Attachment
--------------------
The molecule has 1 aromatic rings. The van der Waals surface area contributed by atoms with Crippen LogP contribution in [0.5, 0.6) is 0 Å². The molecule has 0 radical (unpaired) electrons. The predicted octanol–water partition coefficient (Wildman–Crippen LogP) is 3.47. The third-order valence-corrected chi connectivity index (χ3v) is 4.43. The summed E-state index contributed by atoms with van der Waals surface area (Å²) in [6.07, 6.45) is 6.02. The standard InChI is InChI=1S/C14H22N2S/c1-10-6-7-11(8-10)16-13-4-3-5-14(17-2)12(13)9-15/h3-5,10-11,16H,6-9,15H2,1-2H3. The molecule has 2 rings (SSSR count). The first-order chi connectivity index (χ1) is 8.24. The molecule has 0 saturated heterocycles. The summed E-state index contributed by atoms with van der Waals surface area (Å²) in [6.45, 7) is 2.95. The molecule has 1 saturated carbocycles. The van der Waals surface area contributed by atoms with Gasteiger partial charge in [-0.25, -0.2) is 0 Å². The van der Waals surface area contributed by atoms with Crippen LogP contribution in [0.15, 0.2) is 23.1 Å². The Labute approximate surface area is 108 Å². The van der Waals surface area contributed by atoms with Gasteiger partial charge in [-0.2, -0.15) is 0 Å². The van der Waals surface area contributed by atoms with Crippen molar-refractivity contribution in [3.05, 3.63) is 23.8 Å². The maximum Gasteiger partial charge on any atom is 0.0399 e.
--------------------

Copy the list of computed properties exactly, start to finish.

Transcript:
The molecule has 1 aromatic rings. The van der Waals surface area contributed by atoms with Crippen LogP contribution in [0.5, 0.6) is 0 Å². The molecule has 0 radical (unpaired) electrons. The predicted octanol–water partition coefficient (Wildman–Crippen LogP) is 3.47. The third-order valence-corrected chi connectivity index (χ3v) is 4.43. The summed E-state index contributed by atoms with van der Waals surface area (Å²) in [6.07, 6.45) is 6.02. The standard InChI is InChI=1S/C14H22N2S/c1-10-6-7-11(8-10)16-13-4-3-5-14(17-2)12(13)9-15/h3-5,10-11,16H,6-9,15H2,1-2H3. The molecule has 2 rings (SSSR count). The first-order chi connectivity index (χ1) is 8.24. The molecule has 0 saturated heterocycles. The summed E-state index contributed by atoms with van der Waals surface area (Å²) in [6.45, 7) is 2.95. The molecule has 1 saturated carbocycles. The van der Waals surface area contributed by atoms with Gasteiger partial charge in [-0.25, -0.2) is 0 Å². The van der Waals surface area contributed by atoms with Crippen LogP contribution in [0.15, 0.2) is 23.1 Å². The Labute approximate surface area is 108 Å². The van der Waals surface area contributed by atoms with Gasteiger partial charge in [-0.2, -0.15) is 0 Å². The van der Waals surface area contributed by atoms with Crippen molar-refractivity contribution in [3.05, 3.63) is 23.8 Å². The maximum Gasteiger partial charge on any atom is 0.0399 e.